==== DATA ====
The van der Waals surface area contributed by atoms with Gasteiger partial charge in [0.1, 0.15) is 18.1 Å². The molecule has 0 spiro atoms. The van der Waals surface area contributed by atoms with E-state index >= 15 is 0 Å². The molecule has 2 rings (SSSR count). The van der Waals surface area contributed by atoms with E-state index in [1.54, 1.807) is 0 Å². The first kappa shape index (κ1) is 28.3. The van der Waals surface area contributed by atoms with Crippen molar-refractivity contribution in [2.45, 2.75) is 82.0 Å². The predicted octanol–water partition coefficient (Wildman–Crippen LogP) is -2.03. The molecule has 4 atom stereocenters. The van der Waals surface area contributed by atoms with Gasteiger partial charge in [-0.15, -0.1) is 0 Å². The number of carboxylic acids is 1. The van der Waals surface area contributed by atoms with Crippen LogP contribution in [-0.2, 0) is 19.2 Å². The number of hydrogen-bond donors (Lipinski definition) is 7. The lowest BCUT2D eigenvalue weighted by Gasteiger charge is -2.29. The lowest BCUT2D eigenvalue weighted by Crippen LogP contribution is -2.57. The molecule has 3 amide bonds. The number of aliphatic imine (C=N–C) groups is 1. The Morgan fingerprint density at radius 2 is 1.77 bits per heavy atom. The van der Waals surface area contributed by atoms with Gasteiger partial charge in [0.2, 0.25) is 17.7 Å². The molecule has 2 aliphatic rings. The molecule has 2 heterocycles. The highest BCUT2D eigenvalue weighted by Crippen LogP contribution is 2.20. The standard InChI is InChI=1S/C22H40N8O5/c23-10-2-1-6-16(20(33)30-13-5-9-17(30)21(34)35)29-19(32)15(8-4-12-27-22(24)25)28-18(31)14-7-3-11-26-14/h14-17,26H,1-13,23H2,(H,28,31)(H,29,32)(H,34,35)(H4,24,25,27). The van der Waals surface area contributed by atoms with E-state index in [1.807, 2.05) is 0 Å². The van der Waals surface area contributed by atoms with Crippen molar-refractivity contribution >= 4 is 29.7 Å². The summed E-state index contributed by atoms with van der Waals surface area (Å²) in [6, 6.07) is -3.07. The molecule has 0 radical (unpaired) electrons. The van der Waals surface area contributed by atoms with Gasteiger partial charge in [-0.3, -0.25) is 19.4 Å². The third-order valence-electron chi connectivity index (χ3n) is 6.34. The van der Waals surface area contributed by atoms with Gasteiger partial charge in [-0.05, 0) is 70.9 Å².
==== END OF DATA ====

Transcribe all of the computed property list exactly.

The van der Waals surface area contributed by atoms with Gasteiger partial charge in [0.1, 0.15) is 18.1 Å². The molecule has 0 spiro atoms. The van der Waals surface area contributed by atoms with E-state index >= 15 is 0 Å². The molecule has 2 rings (SSSR count). The van der Waals surface area contributed by atoms with E-state index in [1.54, 1.807) is 0 Å². The first kappa shape index (κ1) is 28.3. The van der Waals surface area contributed by atoms with Crippen molar-refractivity contribution in [2.45, 2.75) is 82.0 Å². The predicted octanol–water partition coefficient (Wildman–Crippen LogP) is -2.03. The molecule has 4 atom stereocenters. The van der Waals surface area contributed by atoms with Gasteiger partial charge in [-0.15, -0.1) is 0 Å². The number of carboxylic acids is 1. The van der Waals surface area contributed by atoms with Crippen LogP contribution in [-0.2, 0) is 19.2 Å². The number of hydrogen-bond donors (Lipinski definition) is 7. The lowest BCUT2D eigenvalue weighted by Gasteiger charge is -2.29. The lowest BCUT2D eigenvalue weighted by Crippen LogP contribution is -2.57. The molecule has 3 amide bonds. The number of aliphatic imine (C=N–C) groups is 1. The Morgan fingerprint density at radius 2 is 1.77 bits per heavy atom. The van der Waals surface area contributed by atoms with Gasteiger partial charge in [0.2, 0.25) is 17.7 Å². The molecule has 2 aliphatic rings. The molecule has 2 heterocycles. The highest BCUT2D eigenvalue weighted by Crippen LogP contribution is 2.20. The standard InChI is InChI=1S/C22H40N8O5/c23-10-2-1-6-16(20(33)30-13-5-9-17(30)21(34)35)29-19(32)15(8-4-12-27-22(24)25)28-18(31)14-7-3-11-26-14/h14-17,26H,1-13,23H2,(H,28,31)(H,29,32)(H,34,35)(H4,24,25,27). The van der Waals surface area contributed by atoms with E-state index in [1.807, 2.05) is 0 Å². The van der Waals surface area contributed by atoms with Crippen molar-refractivity contribution >= 4 is 29.7 Å². The summed E-state index contributed by atoms with van der Waals surface area (Å²) in [6, 6.07) is -3.07. The molecule has 0 radical (unpaired) electrons. The van der Waals surface area contributed by atoms with Gasteiger partial charge in [-0.3, -0.25) is 19.4 Å². The third-order valence-electron chi connectivity index (χ3n) is 6.34. The van der Waals surface area contributed by atoms with Gasteiger partial charge in [-0.05, 0) is 70.9 Å².